ROCHESTER, N.Y. (WROC) — Officials of the Memorial Art Gallery announced a new exhibit Wednesday that showcased a new form of bead art developed in South Africa known as “ndwango” (“cloth”).
The exhibit — titled “Ubuhle Women: Beadwork and the Art of Independence” — was developed with this form of bead art by the Smithsonian Anacostia Community Museum in Washington D.C., along with curators Bev Gibson, Ubuhle Beads, and James Green.
Officials from the Memorial Art Gallery said the event will be on view from July 17 to October 23, 2022.
According to officials from the Memorial Art Gallery, the art form was developed by a community of women living in the rural province of KwaZulu, South Africa. The black fabric on which the Ubuhle women work resembles the Xhosa headscarves and skirts that they grew up wearing.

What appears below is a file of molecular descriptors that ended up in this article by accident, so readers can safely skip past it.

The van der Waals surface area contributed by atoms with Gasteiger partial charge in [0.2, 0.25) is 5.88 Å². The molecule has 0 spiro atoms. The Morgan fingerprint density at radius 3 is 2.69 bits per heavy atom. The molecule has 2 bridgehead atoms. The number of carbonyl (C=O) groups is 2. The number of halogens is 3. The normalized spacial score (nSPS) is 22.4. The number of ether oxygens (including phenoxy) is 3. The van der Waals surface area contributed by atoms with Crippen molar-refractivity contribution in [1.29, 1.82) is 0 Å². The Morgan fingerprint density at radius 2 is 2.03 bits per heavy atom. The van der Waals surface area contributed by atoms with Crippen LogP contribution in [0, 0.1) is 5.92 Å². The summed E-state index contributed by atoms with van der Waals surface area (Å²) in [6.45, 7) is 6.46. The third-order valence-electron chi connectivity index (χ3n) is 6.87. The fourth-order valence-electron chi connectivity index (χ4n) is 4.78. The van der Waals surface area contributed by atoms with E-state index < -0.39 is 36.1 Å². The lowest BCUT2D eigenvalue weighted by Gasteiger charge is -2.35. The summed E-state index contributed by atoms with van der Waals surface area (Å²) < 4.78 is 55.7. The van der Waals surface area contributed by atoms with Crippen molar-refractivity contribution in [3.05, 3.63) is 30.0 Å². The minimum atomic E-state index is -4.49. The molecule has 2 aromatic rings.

Officials then said the artists would stretch the textile like a canvas and use colored Czech glass beads to turn the cloth into a contemporary art form.
Ubuhle was established in 1999 on a former sugar plantation north of the city of Durban in KwaZulu-Natal when two friends — Ntombephi “Induna” Ntobela and Bev Gibson — shared a vision of combining skills to create employment for rural women. They created a means for women to use beading traditions to achieve financial independence.
Officials said the Ubuhle community lost five members to various illnesses, halving the number of active artists. Many of the pieces at the exhibit are meant to be memorials to the late Ubuhle artists.